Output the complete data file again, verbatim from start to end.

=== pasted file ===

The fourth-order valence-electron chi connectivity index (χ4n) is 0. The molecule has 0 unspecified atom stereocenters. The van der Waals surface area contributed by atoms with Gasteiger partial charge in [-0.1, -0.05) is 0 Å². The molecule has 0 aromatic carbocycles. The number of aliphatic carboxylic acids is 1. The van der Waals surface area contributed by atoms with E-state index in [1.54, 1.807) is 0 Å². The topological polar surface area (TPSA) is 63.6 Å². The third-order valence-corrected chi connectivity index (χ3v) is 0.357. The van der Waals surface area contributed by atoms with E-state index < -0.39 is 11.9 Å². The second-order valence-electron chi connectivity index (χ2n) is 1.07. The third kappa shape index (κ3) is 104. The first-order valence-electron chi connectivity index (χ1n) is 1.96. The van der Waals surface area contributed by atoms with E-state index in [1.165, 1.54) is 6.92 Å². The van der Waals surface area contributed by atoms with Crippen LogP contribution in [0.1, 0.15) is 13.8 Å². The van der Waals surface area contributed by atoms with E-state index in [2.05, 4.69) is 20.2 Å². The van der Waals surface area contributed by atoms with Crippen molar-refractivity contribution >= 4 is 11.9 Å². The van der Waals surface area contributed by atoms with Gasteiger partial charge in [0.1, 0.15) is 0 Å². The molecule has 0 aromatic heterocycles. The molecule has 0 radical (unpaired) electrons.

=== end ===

The fourth-order valence-electron chi connectivity index (χ4n) is 0. The molecule has 0 unspecified atom stereocenters. The van der Waals surface area contributed by atoms with Gasteiger partial charge in [-0.1, -0.05) is 0 Å². The molecule has 0 aromatic carbocycles. The number of aliphatic carboxylic acids is 1. The van der Waals surface area contributed by atoms with E-state index in [1.54, 1.807) is 0 Å². The topological polar surface area (TPSA) is 63.6 Å². The third-order valence-corrected chi connectivity index (χ3v) is 0.357. The van der Waals surface area contributed by atoms with E-state index < -0.39 is 11.9 Å². The second-order valence-electron chi connectivity index (χ2n) is 1.07. The third kappa shape index (κ3) is 104. The first-order valence-electron chi connectivity index (χ1n) is 1.96. The van der Waals surface area contributed by atoms with E-state index in [1.165, 1.54) is 6.92 Å². The van der Waals surface area contributed by atoms with Crippen LogP contribution in [0.1, 0.15) is 13.8 Å². The van der Waals surface area contributed by atoms with E-state index in [2.05, 4.69) is 20.2 Å². The van der Waals surface area contributed by atoms with Crippen molar-refractivity contribution >= 4 is 11.9 Å². The van der Waals surface area contributed by atoms with Gasteiger partial charge in [0.1, 0.15) is 0 Å². The molecule has 0 aromatic heterocycles. The molecule has 0 radical (unpaired) electrons.